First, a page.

Navajo artist honours his heritage by fashioning hats and reinterpreting classic art
Lehi Sanchez’s blended artworks are about ‘shifting the storyline through representation’
Folded carefully inside Lehi Sanchez's hat are messages from his family — "Good medicine," his father told him — to keep them close while he travels.
The outside of the hat is wrapped with a leather-bound chain of commemorative coins — one for each member of his family — and an eagle feather, attached as a poignant gift denoting both his name (he goes by his given name, Lehi ThunderVoice Eagle, in his artistic endeavours) and his legacy.
"My father always told me that a man needs a hat to be recognized," he said.
Sanchez's father, who is Totonac from Mexico and his mother, from the Navajo Nation, live in Arizona and provide wilderness therapy for at-risk youth through the ANASAZI Foundation, which Sanchez's father co-founded in 1988.
Until Sanchez decided to pursue art full time in 2014, he often assisted his parents in their work, which in the merciless sun of Arizona requires a hat.
Now Sanchez is celebrating and sharing his Navajo heritage with both his Native American peers and the rest of America through his hats and his artwork.
After years of making hats for friends and family, Sanchez had the opportunity to showcase his creations in a fashion show for designer Bethany Yellowtail and that's when the demand soared and created the business model he has today.
Sourcing vintage wide brim hats from all manner of places – vintage stores, markets or dusty old attics, Sanchez cleans them, steams them and shapes them. Once they have been renewed to his specifications, he decorates, using pieces appropriate to Navajo heritage and culture.
"The Navajo way is to treat the Earth and its elements as sacred," he said.
Repurposing leather from bags, saddle straps and airplane upholstery, he then incorporates crystals, feathers, sweetgrass, tooled silver and other accoutrements. Each element is tied to his Navajo ancestry; the leather is recycled to show respect to the Earth and the animal that was sacrificed for the material.
His current line is sold out and he has plans for "a new direction, a new line" soon.
'Shifting the storyline'
Complementary to his fashion line, Sanchez's artwork takes some of the world's most recognizable pieces and blends them with his activism — re-imagining them as an ode to his people's past and future. He said his process is about "shifting the storyline through representation."
"It is a way that allows the viewer access to a history they are comfortable with, then the challenge of shifting their focus to a history that many have attempted to disregard and hide."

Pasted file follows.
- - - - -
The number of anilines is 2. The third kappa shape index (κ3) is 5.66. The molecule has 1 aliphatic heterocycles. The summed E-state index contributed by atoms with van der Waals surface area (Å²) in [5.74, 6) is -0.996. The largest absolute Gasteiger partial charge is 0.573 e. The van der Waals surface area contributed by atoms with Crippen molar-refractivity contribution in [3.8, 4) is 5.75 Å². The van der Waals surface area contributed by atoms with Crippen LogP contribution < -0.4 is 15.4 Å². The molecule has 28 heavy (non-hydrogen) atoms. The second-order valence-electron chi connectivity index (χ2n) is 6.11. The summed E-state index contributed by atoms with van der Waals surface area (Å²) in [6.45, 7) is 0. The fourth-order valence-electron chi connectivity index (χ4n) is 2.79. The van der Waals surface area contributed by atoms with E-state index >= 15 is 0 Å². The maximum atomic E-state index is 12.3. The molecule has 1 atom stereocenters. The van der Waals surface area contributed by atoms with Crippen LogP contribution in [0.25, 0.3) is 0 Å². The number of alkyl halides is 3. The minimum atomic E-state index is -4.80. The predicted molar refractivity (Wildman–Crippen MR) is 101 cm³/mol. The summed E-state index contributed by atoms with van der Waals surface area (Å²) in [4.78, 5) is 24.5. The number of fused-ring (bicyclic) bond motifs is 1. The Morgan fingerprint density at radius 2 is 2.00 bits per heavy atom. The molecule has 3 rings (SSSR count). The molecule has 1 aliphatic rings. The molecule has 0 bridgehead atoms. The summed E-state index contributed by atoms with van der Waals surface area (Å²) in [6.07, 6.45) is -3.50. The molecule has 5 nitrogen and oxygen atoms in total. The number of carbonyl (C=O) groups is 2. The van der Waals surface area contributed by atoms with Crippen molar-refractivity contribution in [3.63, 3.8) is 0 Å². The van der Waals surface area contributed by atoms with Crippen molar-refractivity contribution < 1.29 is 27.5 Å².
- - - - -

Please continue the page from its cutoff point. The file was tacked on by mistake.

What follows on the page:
Sanchez's most recent piece is based off of Gustav Klimt's The Kiss. He said the piece gave him "the opportunity to display a beautiful balance between Father Earth and Mother Sky."
"So much about the image Klimt created resonated with me. The tender kiss of a father to a mother. As a Native people we were told to watch nature and learn. We watch Father Sky and Mother Earth kiss ever so tenderly every morning and night. Not a day goes by without it being witnessed.
"This is how our people tried to live. Creator gave us reminders every moment of the day. All we had to do is look and witness and follow."
His Starry Night 1491 (yes, that's one year before Columbus arrived in North America), featuring teepees spread across the infamous landscape created by Van Gogh, focuses on "the before."
"There's a lot of power and emotion in that [original] painting, and the image speaks louder than what I can say," he said.
"It's not just a sense of commentary, but a sense of healing one way or another, and a sense of hope."
Re-interpreting Iwo Jima photo
Other pieces include Sacred Beginnings, a re-imagined The Creation of Adam by Michelangelo and Water is Life, which mirrors the Flag Raising of Iwo Jima photograph.
"The image of Iwo Jima was created to help others understand what was happening at Standing Rock," he said.
"Ira Hayes, a Native man seen in the original image of Iwo Jima, left to fight in World War II at a time when his people, the Tohono O'odham, were fighting for their water rights in the Phoenix valley.
"He went to war fighting for a country with hope that things would be better for his people, while 70 years later at Standing Rock our people are continuing to ask for the same, basic rights to clean water."
The act of creating and reclaiming is allowing "conversations to be had about who the Navajo are, and what will become of them in the future," he said.